U.S. power industry may ask key employees to live at
work if coronavirus worsens
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[March 20, 2020] By
Valerie Volcovici and Scott DiSavino
WASHINGTON/NEW YORK (Reuters) - The U.S.
electric industry may ask essential staff to live on site at power
plants and control centers to keep operations running if the coronavirus
outbreak worsens, and has been stockpiling beds, blankets, and food for
them, according to industry trade groups and electric cooperatives.
The contingency plans, if enacted, would mark an unprecedented step by
power providers to keep their highly-skilled workers healthy as both
private industry and governments scramble to minimize the impact of the
global pandemic that has infected more than 227,000 people worldwide.
“The focus needs to be on things that keep the lights on and the gas
flowing,” said Scott Aaronson, vice president of security and
preparedness at the Edison Electric Institute (EEI), the nation’s
biggest power industry association. He said that some “companies are
already either sequestering a healthy group of their essential employees
or are considering doing that and are identifying appropriate protocols
to do that.”
Maria Korsnick, president of the Nuclear Energy Institute, said that
some of the nation’s nearly 60 nuclear power plants are also
“considering measures to isolate a core group to run the plant,
stockpiling ready-to-eat meals and disposable tableware, laundry
supplies and personal care items.”
Neither group identified specific companies.
Electric power plants, oil and gas infrastructure and nuclear reactors
are considered “critical infrastructure” by the federal government. The
U.S. Department of Homeland Security is charged with coordinating plans
to keep them operational during an emergency.
A DHS spokesperson said that its Cybersecurity and Infrastructure
Security Agency had issued guidance to local governments and businesses
on Thursday asking them to implement policies to protect their critical
staff from the virus.
“When continuous remote work is not possible, businesses should enlist
strategies to reduce the likelihood of spreading the disease,” the
guidance stated. “This includes, but is not necessarily limited to,
separating staff by off-setting shift hours or days and/or social
'WE SAW THIS COMING'
The Great River Energy cooperative which runs 10 power plants serving
1.7 million customers in Minnesota, said it is preparing for the
possibility of sequestering staff essential to running its operations.
It has a supply of cots and blankets ready at its main control center if
it decides to keep critical workers on site to keep them healthy.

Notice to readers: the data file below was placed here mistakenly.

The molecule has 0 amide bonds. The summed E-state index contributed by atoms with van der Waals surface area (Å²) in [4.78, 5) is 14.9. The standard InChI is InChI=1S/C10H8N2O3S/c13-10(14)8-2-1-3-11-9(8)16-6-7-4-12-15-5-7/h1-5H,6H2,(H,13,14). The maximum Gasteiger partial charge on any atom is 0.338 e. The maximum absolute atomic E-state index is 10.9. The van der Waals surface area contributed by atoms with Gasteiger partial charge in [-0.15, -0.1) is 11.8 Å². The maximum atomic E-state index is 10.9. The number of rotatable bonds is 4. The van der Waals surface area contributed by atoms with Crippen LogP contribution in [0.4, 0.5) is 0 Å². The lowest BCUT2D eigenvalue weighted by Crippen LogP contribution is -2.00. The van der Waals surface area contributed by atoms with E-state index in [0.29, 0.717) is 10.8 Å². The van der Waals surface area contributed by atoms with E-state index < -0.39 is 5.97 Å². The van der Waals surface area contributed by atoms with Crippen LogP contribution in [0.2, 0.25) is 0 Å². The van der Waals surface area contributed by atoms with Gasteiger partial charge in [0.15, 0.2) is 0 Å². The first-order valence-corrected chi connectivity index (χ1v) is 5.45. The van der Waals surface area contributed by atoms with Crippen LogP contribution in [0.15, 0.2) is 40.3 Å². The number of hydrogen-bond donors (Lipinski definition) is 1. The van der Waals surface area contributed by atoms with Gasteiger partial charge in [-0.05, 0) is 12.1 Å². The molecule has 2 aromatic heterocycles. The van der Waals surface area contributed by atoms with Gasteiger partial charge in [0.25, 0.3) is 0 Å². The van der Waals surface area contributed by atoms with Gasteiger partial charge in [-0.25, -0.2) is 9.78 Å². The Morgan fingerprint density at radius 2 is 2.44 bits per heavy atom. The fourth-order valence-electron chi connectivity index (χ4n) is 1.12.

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Electric power lines run through the "Uppards," part of Tangier
Island, Virginia, U.S., August 2, 2017. REUTERS/Adrees Latif
“We saw this coming,” said Mike McFarland, the co-op’s director of enterprise
risk management. He said Great River drafted a detailed pandemic plan after the
H1N1 bird flu crisis in 2009 and dusted it off a few weeks ago.
The cooperative has currently only activated its “medium threat level” plan,
which required it to configure facilities to give more space between employees
and to allow non-critical employees to work from home.
But McFarland said sequestering could happen if the coronavirus hits the region
hard. He said the protocol, which could keep workers from the outside world for
weeks, would be “effectively voluntary” but did not elaborate. He said the
company is planning for a scenario of losing up to two-thirds of its staff
during the outbreak.
Reuters contacted a dozen other power providers, all of whom said they were
implementing plans to moderate risks to their employees and to ensure continuity
of service, but who declined to comment on whether sequestering staff was a
In New York, Consolidated Edison Inc <ED.N>, which provides power to around 3.3
million customers and gas to about 1.1 million customers in New York City and
Westchester County, said it was taking steps to keep critical employees healthy,
including separating some control center personnel to other locations where they
can perform their work.
Duke Energy Corp <DUK.N>, which provides power to 7.7 million customers in six
states and gas to 1.6 million customers in five states, said it instituted
additional worker screening measures, such as temperature checks, at generating
and other critical facilities.
Puget Sound Energy, which serves more than 1.5 million customers in a region
hard hit by coronavirus, said all non-essential workers are working remotely,
and the utility has limited access to facilities that provide critical
Jimmy Slevin, president of the Utility Workers of America, a union representing
50,000 members, said the organization was aware that as the coronavirus outbreak
develops, essential employees such as plant operators could be called on to work
longer hours – or remain on site.
“There is only a certain amount of trained operators that run these power
plants. We need to make sure their health is at the utmost,” said Slevin.
(Additional reporting by Nichola Groom in Los Angeles; Editing by Richard
Valdmanis and Daniel Wallis)
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